The next word is "donate." "Donate" means to give money, usually to charity. It just means to give money without expecting to receive something. So, usually, we use the word "donate" for like charities or for, let's see, maybe people or organizations which need monetary, money, monetary support. So, "to donate" means to give money, to give money without expecting service or without expecting goods in exchange for the money. So, in sentence, "I think donating money is a nice idea," or, "We should donate lots of money to help people in need," or, "How much money did you donate last year?" Weird question. "Why don't you donate to my new project and we'll make something cool?" In this sentence, "Have you ever donated to a charity?"
"Credit card."
The next word is "credit card." "Credit card" is a specific kind. It's a very specific kind of card. With a credit card, you have a maximum amount you can spend with this credit card. And it's like taking a loan from a bank a little bit. So, for example, if I have a credit card with a limit, the maximum amount is $1,000, I can spend up to a maximum of $1,000. But then, I have to pay that amount back later, and usually with interest, meaning, extra money, a percentage back. So, anyway, a credit card is like is a small--you can think of it like a small loan in a way, but it's a plastic card you can keep in your wallet and make payments with it.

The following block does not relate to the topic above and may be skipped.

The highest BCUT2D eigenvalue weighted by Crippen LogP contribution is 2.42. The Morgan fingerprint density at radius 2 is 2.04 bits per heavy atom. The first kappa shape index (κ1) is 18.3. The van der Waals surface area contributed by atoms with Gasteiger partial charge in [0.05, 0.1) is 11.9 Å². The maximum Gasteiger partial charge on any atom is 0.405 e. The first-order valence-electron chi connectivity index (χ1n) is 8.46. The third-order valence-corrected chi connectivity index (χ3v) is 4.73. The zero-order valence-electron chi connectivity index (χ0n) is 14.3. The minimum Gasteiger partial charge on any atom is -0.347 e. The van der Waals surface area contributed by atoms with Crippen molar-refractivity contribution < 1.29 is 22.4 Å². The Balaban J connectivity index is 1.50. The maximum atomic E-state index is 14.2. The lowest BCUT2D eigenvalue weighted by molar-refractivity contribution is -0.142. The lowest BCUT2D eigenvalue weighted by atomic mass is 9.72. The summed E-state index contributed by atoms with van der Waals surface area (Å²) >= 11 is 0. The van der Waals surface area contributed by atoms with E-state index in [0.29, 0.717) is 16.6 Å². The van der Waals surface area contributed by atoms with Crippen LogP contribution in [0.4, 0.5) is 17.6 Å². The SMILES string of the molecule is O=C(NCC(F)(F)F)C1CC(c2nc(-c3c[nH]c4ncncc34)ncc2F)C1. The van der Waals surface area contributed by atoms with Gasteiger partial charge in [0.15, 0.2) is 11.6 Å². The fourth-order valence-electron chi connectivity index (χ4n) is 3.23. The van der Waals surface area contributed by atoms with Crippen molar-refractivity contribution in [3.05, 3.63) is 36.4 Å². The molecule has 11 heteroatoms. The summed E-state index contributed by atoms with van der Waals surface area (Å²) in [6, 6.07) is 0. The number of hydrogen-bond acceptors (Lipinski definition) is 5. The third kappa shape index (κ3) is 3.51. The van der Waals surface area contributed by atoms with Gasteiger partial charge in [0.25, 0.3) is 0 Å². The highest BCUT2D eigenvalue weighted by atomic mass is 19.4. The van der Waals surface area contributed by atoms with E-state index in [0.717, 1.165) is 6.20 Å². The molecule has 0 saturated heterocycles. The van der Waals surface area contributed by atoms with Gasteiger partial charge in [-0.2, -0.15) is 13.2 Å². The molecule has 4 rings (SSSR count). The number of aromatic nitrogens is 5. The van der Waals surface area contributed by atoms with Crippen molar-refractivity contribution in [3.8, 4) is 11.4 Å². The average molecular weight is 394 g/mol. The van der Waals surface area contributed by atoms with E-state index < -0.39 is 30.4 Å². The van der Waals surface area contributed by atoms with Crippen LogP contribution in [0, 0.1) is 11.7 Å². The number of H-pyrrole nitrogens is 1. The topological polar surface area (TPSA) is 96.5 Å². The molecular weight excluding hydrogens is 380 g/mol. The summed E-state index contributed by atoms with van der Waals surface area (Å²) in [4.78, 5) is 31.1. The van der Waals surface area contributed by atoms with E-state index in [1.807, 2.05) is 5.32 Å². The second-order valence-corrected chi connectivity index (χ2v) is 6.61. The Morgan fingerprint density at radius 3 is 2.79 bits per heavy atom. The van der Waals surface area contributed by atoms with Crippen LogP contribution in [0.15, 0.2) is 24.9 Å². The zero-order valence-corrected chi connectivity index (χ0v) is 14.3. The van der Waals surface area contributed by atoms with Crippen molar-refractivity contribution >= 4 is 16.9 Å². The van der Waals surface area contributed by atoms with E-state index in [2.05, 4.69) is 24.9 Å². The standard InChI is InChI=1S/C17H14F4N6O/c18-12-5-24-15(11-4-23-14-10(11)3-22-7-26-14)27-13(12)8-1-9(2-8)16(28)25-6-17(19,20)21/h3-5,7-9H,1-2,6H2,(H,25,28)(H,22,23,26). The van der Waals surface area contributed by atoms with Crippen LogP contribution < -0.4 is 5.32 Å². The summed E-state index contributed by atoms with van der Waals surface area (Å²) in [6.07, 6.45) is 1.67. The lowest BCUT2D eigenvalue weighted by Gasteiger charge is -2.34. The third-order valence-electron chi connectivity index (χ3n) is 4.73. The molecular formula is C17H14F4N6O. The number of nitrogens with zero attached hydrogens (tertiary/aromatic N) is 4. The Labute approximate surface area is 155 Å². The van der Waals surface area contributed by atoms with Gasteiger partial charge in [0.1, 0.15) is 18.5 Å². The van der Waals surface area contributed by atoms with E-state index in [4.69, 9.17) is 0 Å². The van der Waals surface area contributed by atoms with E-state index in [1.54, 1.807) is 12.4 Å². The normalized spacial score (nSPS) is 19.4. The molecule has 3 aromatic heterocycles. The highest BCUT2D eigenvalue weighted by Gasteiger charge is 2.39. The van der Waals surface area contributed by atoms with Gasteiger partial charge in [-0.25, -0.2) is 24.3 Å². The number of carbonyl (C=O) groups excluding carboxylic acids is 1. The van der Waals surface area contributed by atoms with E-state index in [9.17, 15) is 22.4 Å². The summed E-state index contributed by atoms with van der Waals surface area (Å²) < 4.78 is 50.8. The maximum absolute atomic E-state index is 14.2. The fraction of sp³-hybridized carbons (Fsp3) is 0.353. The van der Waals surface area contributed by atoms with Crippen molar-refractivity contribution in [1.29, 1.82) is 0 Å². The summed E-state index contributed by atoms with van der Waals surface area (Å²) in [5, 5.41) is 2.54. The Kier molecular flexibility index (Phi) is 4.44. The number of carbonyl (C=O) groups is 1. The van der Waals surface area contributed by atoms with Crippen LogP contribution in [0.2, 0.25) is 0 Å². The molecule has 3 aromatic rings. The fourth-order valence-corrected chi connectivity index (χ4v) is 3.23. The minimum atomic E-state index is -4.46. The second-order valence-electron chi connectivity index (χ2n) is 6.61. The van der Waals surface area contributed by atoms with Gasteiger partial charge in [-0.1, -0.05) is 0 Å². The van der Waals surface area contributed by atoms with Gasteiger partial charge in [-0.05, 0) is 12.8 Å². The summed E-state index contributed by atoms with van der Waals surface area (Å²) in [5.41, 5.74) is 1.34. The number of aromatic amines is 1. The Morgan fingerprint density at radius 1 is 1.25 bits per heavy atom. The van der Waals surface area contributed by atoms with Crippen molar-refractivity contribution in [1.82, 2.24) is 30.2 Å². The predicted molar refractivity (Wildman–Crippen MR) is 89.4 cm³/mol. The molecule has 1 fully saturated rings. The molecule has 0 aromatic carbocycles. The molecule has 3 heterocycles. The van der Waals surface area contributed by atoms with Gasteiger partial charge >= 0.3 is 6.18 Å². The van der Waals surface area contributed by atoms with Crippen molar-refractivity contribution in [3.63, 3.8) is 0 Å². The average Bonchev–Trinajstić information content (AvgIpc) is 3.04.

So, in a sentence, "Using credit cards can get you into trouble if you're not careful," or, "How many credit cards do you have?" or, "Maybe I should apply for a credit card," or, "What did I do with my credit card?" or, "What's the maximum on credit card?" or, "I don't need any more credit cards." These are all very bad, aren't they? This all sound like I don't know how to manage my money, but I'm fine. "I've paid off my credit card last month," or, "I have so many points on my credit card." That's not that true. I have some. "I have some points on my credit card. I have to decide what to do with those." That's a good sentence. That is true. "I have to decide what to do with the points on my credit card. Maybe I'll take a trip somewhere." In this sentence, "I'd like to pay for this with a credit card."
"Debit card."
The next expression is "debit card." Okay. So, "debit card" and "credit card" are two different beasts. They are two different things. A "credit card" is like a small loan. A "debit card," however, is very useful because the "debit card" connects directly to your bank account. So, it's a card, yes, but it means if you use your card, the amount deducts, the amount is withdrawn, which we talked about earlier, the amount is withdrawn from your bank account directly and you don't have to carry cash around. Just use a debit card to make a direct transaction with your bank. So, a "debit card" is considered very, very useful in some cases. So, please be careful. "Debit card," direct withdrawal from your account. "Credit card" is like taking a loan, a small loan for payments. So, these are two different strategies for making payments.
In sentences, let's see. "I don't have a debit card." "I had a debit card before. Now I don't." That's true. "Debit cards can be useful and convenient ways to pay for things," or, "This shop doesn't take debit cards for some strange reason," or "Do you have a debit card?" Or, "Where did you get your debit card?" Or, "What did I do with my debit card?" Why do I always lose things? My examples are ... I don't know. In this sentence, "Debit cards are really convenient."